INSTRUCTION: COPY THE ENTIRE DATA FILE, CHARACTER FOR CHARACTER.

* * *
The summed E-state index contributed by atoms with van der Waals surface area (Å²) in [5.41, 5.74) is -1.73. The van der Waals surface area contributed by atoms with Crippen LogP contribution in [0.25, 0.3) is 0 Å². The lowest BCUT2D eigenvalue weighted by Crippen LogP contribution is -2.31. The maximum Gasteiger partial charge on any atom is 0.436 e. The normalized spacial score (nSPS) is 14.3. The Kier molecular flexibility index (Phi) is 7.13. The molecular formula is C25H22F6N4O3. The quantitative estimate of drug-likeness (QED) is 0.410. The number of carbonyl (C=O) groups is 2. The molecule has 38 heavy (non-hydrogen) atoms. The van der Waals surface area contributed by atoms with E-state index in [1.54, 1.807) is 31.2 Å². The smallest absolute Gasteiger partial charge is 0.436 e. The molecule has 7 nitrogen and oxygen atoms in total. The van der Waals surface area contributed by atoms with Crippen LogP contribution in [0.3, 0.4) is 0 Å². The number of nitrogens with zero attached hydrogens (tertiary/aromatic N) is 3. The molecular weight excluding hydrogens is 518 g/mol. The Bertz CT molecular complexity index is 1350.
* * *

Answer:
The summed E-state index contributed by atoms with van der Waals surface area (Å²) in [5.41, 5.74) is -1.73. The van der Waals surface area contributed by atoms with Crippen LogP contribution in [0.25, 0.3) is 0 Å². The lowest BCUT2D eigenvalue weighted by Crippen LogP contribution is -2.31. The maximum Gasteiger partial charge on any atom is 0.436 e. The normalized spacial score (nSPS) is 14.3. The Kier molecular flexibility index (Phi) is 7.13. The molecular formula is C25H22F6N4O3. The quantitative estimate of drug-likeness (QED) is 0.410. The number of carbonyl (C=O) groups is 2. The molecule has 38 heavy (non-hydrogen) atoms. The van der Waals surface area contributed by atoms with E-state index in [1.54, 1.807) is 31.2 Å². The smallest absolute Gasteiger partial charge is 0.436 e. The molecule has 7 nitrogen and oxygen atoms in total. The van der Waals surface area contributed by atoms with Crippen LogP contribution in [0.3, 0.4) is 0 Å². The number of nitrogens with zero attached hydrogens (tertiary/aromatic N) is 3. The molecular weight excluding hydrogens is 518 g/mol. The Bertz CT molecular complexity index is 1350.